Operation Smokehouse modernizes Army fire support

By Monica WoodApril 29, 2024

Soldiers testing handheld call for fire
Sgt. 1st Class Dirk Faison uses a handheld controller to get unmanned aerial systems camera feed to call for fire during Operation Smokehouse at Fort Sill's Thompson Hill Range Complex. Integrating UAV camera feed to a call for fire and transmitting digitally back to the Fire Support Team improves the survivability and effectiveness of forward observers in large-scale combat operations. (Photo Credit: U.S. Army photo by Monica Wood) VIEW ORIGINAL

FORT SILL, Okla. - The legacy of Fort Sill's early fire support pioneers continues to evolve with Operation Smokehouse, a pivotal initiative aimed at modernizing fire support capabilities in the Army. The recent 2024 Fires Capabilities Development and Integration Directorate Fire Support Human Machine Integration Enhancement Exercise, held from April 8 to 18 at Fort Sill, marks a significant step forward in this transformation effort.

According to Maj. Matthew Huff, Fires CDID acquisition officer, Operation Smokehouse represents a fundamental shift in how fire support is conducted, leveraging advancements in technology to enhance the speed and precision of call for fires and forward observing capabilities.

"It is really a sort of a transformation of how we do fire support," said Huff. "This isn't new to Fort Sill and it's not new to the fire support community. Over 100 years ago, fire support was pioneering how we adjust fire and do the fire support mission ā€” with hot air balloons."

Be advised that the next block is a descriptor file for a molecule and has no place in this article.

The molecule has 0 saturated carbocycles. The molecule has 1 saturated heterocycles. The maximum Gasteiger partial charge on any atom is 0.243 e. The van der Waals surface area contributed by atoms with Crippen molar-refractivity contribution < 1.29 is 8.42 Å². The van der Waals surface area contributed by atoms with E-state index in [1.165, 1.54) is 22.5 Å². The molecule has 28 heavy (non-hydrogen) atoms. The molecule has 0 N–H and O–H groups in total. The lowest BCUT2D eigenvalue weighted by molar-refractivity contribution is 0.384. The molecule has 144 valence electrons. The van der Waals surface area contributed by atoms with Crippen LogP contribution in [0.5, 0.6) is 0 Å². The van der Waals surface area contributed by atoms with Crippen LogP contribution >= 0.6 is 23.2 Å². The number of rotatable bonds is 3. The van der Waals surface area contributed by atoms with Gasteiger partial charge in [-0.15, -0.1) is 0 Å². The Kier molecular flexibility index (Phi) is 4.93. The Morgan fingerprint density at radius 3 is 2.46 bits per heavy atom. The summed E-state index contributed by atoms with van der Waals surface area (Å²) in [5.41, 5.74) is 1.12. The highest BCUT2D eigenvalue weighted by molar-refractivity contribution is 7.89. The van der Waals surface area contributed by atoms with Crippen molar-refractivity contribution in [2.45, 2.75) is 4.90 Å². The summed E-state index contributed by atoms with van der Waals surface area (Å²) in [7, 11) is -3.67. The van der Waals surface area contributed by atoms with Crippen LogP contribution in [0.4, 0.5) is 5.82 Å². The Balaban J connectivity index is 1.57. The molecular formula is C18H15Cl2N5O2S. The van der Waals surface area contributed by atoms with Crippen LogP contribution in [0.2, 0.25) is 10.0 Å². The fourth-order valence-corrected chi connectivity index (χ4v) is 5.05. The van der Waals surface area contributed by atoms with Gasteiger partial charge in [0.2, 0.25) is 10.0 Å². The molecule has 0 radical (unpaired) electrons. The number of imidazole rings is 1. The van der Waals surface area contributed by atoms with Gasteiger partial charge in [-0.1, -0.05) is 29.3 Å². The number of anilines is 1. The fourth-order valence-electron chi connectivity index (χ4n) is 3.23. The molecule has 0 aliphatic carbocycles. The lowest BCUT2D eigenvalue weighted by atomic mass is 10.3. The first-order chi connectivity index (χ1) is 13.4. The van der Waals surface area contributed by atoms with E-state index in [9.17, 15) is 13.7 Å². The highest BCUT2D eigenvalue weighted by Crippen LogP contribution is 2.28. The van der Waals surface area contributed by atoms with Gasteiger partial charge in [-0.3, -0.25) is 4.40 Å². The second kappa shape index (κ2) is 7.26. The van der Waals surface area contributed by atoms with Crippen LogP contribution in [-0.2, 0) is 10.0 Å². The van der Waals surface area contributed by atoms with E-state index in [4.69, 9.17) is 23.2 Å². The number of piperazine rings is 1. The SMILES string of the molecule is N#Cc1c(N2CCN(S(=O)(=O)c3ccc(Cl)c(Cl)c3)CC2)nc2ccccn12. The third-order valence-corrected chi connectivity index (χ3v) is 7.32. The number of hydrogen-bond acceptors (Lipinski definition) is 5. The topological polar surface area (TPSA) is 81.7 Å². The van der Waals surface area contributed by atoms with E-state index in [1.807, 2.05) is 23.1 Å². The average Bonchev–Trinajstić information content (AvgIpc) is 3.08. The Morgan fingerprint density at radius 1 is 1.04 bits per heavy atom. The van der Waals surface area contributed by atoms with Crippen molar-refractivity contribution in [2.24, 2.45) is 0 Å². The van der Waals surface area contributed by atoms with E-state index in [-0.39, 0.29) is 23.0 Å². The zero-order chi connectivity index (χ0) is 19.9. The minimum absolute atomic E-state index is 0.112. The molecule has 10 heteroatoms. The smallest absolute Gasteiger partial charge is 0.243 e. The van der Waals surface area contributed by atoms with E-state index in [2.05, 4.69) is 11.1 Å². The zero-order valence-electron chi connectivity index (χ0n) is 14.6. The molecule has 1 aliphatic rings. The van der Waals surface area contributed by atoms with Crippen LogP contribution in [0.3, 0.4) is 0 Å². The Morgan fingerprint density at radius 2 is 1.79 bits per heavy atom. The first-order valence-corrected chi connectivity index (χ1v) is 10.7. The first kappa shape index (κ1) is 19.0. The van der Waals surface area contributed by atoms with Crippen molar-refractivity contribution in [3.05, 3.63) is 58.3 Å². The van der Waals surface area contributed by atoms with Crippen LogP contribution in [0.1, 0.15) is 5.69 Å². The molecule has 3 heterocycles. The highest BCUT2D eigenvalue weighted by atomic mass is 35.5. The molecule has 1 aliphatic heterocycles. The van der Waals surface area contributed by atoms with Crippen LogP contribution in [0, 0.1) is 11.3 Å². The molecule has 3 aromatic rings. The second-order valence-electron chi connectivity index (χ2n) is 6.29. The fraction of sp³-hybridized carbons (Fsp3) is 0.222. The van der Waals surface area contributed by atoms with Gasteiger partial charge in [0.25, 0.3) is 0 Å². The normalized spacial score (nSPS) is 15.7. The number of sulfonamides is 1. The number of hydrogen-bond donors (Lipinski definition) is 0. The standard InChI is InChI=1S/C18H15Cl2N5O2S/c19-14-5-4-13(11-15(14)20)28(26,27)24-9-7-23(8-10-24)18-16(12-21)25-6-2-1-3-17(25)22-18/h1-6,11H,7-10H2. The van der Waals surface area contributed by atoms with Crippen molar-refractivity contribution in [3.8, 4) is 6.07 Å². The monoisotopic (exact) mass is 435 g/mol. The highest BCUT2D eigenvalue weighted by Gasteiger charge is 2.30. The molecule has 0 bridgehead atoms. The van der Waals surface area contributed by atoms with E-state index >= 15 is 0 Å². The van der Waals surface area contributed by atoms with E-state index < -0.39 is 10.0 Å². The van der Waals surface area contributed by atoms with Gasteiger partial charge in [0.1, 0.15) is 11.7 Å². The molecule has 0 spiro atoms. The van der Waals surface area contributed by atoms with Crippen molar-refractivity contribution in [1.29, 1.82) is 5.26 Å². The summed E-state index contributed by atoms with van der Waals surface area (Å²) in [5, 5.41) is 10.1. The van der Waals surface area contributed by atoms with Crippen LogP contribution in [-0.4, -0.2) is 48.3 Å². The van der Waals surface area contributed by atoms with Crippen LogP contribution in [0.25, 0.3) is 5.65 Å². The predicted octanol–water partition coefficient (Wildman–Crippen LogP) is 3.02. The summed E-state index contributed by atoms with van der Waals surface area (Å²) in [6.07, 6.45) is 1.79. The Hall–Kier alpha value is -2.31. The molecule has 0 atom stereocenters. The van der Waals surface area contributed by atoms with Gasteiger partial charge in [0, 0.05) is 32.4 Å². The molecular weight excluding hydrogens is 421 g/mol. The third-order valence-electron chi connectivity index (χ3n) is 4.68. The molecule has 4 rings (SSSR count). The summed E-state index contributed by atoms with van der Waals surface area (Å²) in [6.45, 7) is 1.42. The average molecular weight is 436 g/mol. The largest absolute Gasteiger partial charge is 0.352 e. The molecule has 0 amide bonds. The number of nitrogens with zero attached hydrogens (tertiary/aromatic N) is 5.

Sgt. 1st Class Warren Bridenthal, a senior instructor at the Field Artillery Schoolhouse on Fort Sill, stated, "During this exercise we are integrating uncrewed aerial vehicles camera feeds to call for fire and transmit digitally back to the fire support team.

"The ability to use this capability during large-scale combat operations is going to be very important for forward observers," said Bridenthal. "We're putting ourselves out there to help integrate fires and keep the maneuver force safe. I think the integration of uncrewed aircraft system assets will allow us to stay further back, do our job safer and make processes faster."

Operation Smokehouse represents a continuation of Fort Sill's legacy in pioneering fire support tactics leveraging past lessons to propel fire support capabilities into the 21st century.

"Today I see a lot of parallels in how Soldiers in the 20th century used the most current and out-of-the-box thinking with hot air balloons to see further and how we are using technology to support beyond line-of-sight and fire support integration,ā€ noted Huff.

Huff, who has personal ties to the Fort Sill community, expressed his satisfaction with being part of Operation Smokehouse. "I have just really enjoyed being a part of Operation Smokehouse. I was born and raised in the Lawton-Fort Sill area, and it makes it that much more special," he said. "Iā€™m impressed with the professionalism of the military personnel and the dedicated civil servants who make up the fires community.

We have the right people with talent, skills and focus to really transform fire support."

Operation Smokehouse embodies Fort Sill's commitment to innovation and adaptation, ensuring that its fire support capabilities remain at the forefront of modern warfare. As the Army continues to face evolving threats in a Multidomain environment, initiatives like Operation Smokehouse play a crucial role in maintaining overmatch and readiness on the battlefield.